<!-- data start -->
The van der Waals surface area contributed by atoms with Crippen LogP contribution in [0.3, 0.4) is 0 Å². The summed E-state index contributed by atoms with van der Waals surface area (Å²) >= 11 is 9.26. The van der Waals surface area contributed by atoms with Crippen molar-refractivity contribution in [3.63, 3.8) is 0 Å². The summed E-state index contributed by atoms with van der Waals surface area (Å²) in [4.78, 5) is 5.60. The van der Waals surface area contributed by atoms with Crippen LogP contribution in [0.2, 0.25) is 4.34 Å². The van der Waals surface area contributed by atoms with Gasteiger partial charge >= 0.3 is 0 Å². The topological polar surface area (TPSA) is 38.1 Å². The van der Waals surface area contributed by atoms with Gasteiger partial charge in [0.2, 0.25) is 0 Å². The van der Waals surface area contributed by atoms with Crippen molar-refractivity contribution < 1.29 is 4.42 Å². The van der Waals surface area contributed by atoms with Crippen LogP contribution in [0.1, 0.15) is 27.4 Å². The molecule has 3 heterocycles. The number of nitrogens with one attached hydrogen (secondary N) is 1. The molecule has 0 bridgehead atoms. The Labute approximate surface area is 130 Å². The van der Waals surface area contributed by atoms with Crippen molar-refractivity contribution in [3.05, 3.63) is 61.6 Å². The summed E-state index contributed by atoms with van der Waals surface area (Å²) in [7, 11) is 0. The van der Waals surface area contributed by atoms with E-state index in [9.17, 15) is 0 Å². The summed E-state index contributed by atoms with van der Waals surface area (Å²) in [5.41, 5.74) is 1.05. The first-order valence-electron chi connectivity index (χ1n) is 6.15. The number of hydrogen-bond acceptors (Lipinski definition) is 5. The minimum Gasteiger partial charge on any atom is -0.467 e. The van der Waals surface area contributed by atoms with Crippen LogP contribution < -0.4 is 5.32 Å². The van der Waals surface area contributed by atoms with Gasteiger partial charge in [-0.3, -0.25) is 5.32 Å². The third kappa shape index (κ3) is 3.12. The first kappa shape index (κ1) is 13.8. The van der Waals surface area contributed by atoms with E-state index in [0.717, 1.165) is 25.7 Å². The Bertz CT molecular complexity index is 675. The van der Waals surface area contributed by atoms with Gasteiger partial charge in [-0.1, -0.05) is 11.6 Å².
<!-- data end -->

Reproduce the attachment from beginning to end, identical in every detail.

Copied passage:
The van der Waals surface area contributed by atoms with Crippen LogP contribution in [0.3, 0.4) is 0 Å². The summed E-state index contributed by atoms with van der Waals surface area (Å²) >= 11 is 9.26. The van der Waals surface area contributed by atoms with Crippen molar-refractivity contribution in [3.63, 3.8) is 0 Å². The summed E-state index contributed by atoms with van der Waals surface area (Å²) in [4.78, 5) is 5.60. The van der Waals surface area contributed by atoms with Crippen LogP contribution in [0.2, 0.25) is 4.34 Å². The van der Waals surface area contributed by atoms with Gasteiger partial charge >= 0.3 is 0 Å². The topological polar surface area (TPSA) is 38.1 Å². The van der Waals surface area contributed by atoms with Gasteiger partial charge in [0.2, 0.25) is 0 Å². The van der Waals surface area contributed by atoms with Crippen molar-refractivity contribution < 1.29 is 4.42 Å². The van der Waals surface area contributed by atoms with Crippen LogP contribution in [0.1, 0.15) is 27.4 Å². The molecule has 3 heterocycles. The number of nitrogens with one attached hydrogen (secondary N) is 1. The molecule has 0 bridgehead atoms. The Labute approximate surface area is 130 Å². The van der Waals surface area contributed by atoms with Crippen molar-refractivity contribution in [3.05, 3.63) is 61.6 Å². The summed E-state index contributed by atoms with van der Waals surface area (Å²) in [7, 11) is 0. The van der Waals surface area contributed by atoms with E-state index in [9.17, 15) is 0 Å². The summed E-state index contributed by atoms with van der Waals surface area (Å²) in [5.41, 5.74) is 1.05. The first-order valence-electron chi connectivity index (χ1n) is 6.15. The number of hydrogen-bond acceptors (Lipinski definition) is 5. The minimum Gasteiger partial charge on any atom is -0.467 e. The van der Waals surface area contributed by atoms with Crippen LogP contribution < -0.4 is 5.32 Å². The van der Waals surface area contributed by atoms with Gasteiger partial charge in [-0.3, -0.25) is 5.32 Å². The third kappa shape index (κ3) is 3.12. The first kappa shape index (κ1) is 13.8. The van der Waals surface area contributed by atoms with E-state index in [0.717, 1.165) is 25.7 Å². The Bertz CT molecular complexity index is 675. The van der Waals surface area contributed by atoms with Gasteiger partial charge in [-0.1, -0.05) is 11.6 Å².